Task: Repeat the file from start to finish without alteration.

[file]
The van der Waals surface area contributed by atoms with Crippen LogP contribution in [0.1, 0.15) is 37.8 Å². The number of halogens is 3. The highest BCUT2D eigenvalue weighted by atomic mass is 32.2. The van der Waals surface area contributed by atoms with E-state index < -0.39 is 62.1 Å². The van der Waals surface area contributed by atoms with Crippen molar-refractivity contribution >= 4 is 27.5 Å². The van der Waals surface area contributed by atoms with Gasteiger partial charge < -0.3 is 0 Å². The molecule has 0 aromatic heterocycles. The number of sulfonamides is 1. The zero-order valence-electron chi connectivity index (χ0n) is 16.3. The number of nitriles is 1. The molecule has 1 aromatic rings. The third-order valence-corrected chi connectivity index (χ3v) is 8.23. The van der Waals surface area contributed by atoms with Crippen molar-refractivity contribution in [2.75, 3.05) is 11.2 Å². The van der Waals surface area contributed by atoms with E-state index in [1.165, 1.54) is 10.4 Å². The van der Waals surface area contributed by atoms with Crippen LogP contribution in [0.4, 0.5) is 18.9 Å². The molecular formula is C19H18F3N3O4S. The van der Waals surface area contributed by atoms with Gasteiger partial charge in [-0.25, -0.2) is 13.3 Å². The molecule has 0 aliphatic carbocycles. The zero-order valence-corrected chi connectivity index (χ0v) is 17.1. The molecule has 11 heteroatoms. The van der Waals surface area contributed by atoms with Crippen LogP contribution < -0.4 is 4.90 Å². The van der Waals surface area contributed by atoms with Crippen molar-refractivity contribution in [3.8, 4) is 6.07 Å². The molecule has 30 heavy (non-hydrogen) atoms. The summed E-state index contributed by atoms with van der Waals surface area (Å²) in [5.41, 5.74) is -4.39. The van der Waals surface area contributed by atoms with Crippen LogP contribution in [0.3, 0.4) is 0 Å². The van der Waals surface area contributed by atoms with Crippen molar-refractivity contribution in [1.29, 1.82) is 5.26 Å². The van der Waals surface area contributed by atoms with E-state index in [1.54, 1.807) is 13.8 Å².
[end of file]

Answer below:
The van der Waals surface area contributed by atoms with Crippen LogP contribution in [0.1, 0.15) is 37.8 Å². The number of halogens is 3. The highest BCUT2D eigenvalue weighted by atomic mass is 32.2. The van der Waals surface area contributed by atoms with E-state index < -0.39 is 62.1 Å². The van der Waals surface area contributed by atoms with Crippen molar-refractivity contribution >= 4 is 27.5 Å². The van der Waals surface area contributed by atoms with Gasteiger partial charge < -0.3 is 0 Å². The molecule has 0 aromatic heterocycles. The number of sulfonamides is 1. The zero-order valence-electron chi connectivity index (χ0n) is 16.3. The number of nitriles is 1. The molecule has 1 aromatic rings. The third-order valence-corrected chi connectivity index (χ3v) is 8.23. The van der Waals surface area contributed by atoms with Crippen molar-refractivity contribution in [2.75, 3.05) is 11.2 Å². The van der Waals surface area contributed by atoms with E-state index in [1.165, 1.54) is 10.4 Å². The van der Waals surface area contributed by atoms with Crippen LogP contribution in [0.4, 0.5) is 18.9 Å². The molecular formula is C19H18F3N3O4S. The van der Waals surface area contributed by atoms with Gasteiger partial charge in [-0.25, -0.2) is 13.3 Å². The molecule has 0 aliphatic carbocycles. The zero-order valence-corrected chi connectivity index (χ0v) is 17.1. The molecule has 11 heteroatoms. The van der Waals surface area contributed by atoms with Crippen LogP contribution < -0.4 is 4.90 Å². The van der Waals surface area contributed by atoms with Crippen molar-refractivity contribution in [3.8, 4) is 6.07 Å². The molecule has 30 heavy (non-hydrogen) atoms. The summed E-state index contributed by atoms with van der Waals surface area (Å²) in [5.41, 5.74) is -4.39. The van der Waals surface area contributed by atoms with Crippen LogP contribution in [0.3, 0.4) is 0 Å². The van der Waals surface area contributed by atoms with Crippen molar-refractivity contribution in [1.29, 1.82) is 5.26 Å². The van der Waals surface area contributed by atoms with E-state index in [1.54, 1.807) is 13.8 Å².